I have made this recipe to good results (creamy, chewy toffee), and more often, to disappointing results texturally (grainy toffee).

It is : 1 cup butter 1 cup brown sugar

Cook for 2-3 minutes stirring constantly. pour over saltine crackers on a greased foil lined cookie sheet, and bake at 350 for 10 minutes. top with chocolate chips, spread when melted.

I have read many versions of this recipe with more cooking time and more baking time (and people with burnt results from the longer baking). I know traditional toffee made with white sugar is not to be stirred, the whole pastry brush thing, but this one is different. I wonder if I am not cooking the toffee on the stove long enough, eg to soft ball stage.

Also wonder if using ordinary brown sugar is ok.

It tastes good no matter the texture, but I would like to be able to nail it more consistently re the texture! Thanks.


4 Answers 4


Brown sugar can be used to good effect in candy making.

With the texture issue, something is crystallizing the sugar. Try using your ingredients with the more classic method.


I just made three trays of these and they turned out grainy and not set-up. I followed the recipe I was using and boiled for 3 minutes at a rolling boil before pouring on crackers and baking.

Since I was going to toss them anyway, I put them back in the oven (with chocolate, nuts and sprinkles on them). I used an oven thermometer and waited until the temperature of the toffee was 280 degrees before pulling them out.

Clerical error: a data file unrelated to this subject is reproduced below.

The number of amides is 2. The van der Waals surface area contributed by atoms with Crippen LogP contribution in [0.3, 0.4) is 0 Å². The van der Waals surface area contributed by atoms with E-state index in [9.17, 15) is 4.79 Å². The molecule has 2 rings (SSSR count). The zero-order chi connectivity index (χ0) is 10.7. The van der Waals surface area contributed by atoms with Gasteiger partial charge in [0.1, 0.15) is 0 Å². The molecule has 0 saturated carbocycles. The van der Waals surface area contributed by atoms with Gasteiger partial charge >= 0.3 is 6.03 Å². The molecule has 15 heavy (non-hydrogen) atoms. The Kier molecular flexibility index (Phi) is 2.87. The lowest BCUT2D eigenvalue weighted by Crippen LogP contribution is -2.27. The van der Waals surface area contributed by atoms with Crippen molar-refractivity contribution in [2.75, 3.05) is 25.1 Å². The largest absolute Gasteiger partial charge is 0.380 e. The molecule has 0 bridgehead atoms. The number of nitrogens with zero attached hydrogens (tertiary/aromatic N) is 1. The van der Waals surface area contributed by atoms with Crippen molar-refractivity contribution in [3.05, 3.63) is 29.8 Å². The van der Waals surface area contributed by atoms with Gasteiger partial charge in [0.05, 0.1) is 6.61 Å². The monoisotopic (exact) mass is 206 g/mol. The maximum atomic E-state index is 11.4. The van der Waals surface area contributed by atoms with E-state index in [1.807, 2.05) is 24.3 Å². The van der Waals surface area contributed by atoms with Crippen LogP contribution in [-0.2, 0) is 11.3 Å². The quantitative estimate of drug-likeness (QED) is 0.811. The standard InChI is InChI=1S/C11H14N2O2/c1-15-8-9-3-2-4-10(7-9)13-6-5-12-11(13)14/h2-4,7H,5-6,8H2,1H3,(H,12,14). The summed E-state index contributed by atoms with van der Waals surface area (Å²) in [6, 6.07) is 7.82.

This took about twenty minutes (because they were cooled). They boiled for about 6-7 minutes while in the oven, which they hadn't the first time through. I kept a sharp eye on them.

They looked alright and I ran a spoon through the toffee and put it in the freezer. The stuff on the spoon is the right toffee crunchy texture once cooled, so I think re-baking them to a higher temp/boiling for a few minutes in the oven did the trick and saved the batch!

I think next time I make these I'll make sure they come back up to a boil in the oven and give them a few minutes boiling in there.

  • So ... nope. It worked for the toffee but the chocolate on top is gross and grainy. Darn it.
    – MizDottie
    Commented Dec 13, 2018 at 7:46
  • 2
    Sorry to hear that your experiment didn't work out this time, but I think you had a great idea and found out a valuable technique. Your chocolate simply distempered, that's what happens to it if it is heated above 32 Celsius. Next time you could add the chocolate after the rebaking.
    – rumtscho
    Commented Dec 13, 2018 at 10:12

I've been there!! This is what I do: first melt butter (on medium heat, but don't let it turn brown), then add the sugar and stir constantly until it's completely dissolved, but stop stirring as soon as it boils!! (I think both of these help prevent the crystallizing). I am not familiar with baking toffee, though. I keep cooking it for 10-15 minutes until it reaches the hard crack stage (one of those candy thermometers that attaches to your pan is ideal; if you have a thermometer, 300 degrees is the temp for a similar toffee I make). I imagine you could put it into the oven as you've done after it boils, and bake instead of stovetop cooking. I've also never put it on crackers, so I suppose when it's done you pour it onto crackers to cool. I hope this helps!! :) P.S. cooking time could also be a factor. I would not stop at soft ball stage, but keep cooking until hard crack stage.


I make this stuff all the time. I find the trick is to bring it to the boil and let it boi lfor 3 minutes. then pour it on the crackers and let it boil in the oven for 7 to 8 minutes. then let put the chocolate chips on. let it stand for 5 minutes. spread the chocolate chips and let it cool in the fridge. If you don't let it boil (a rolling boil) for 3 minutes it will go grainy


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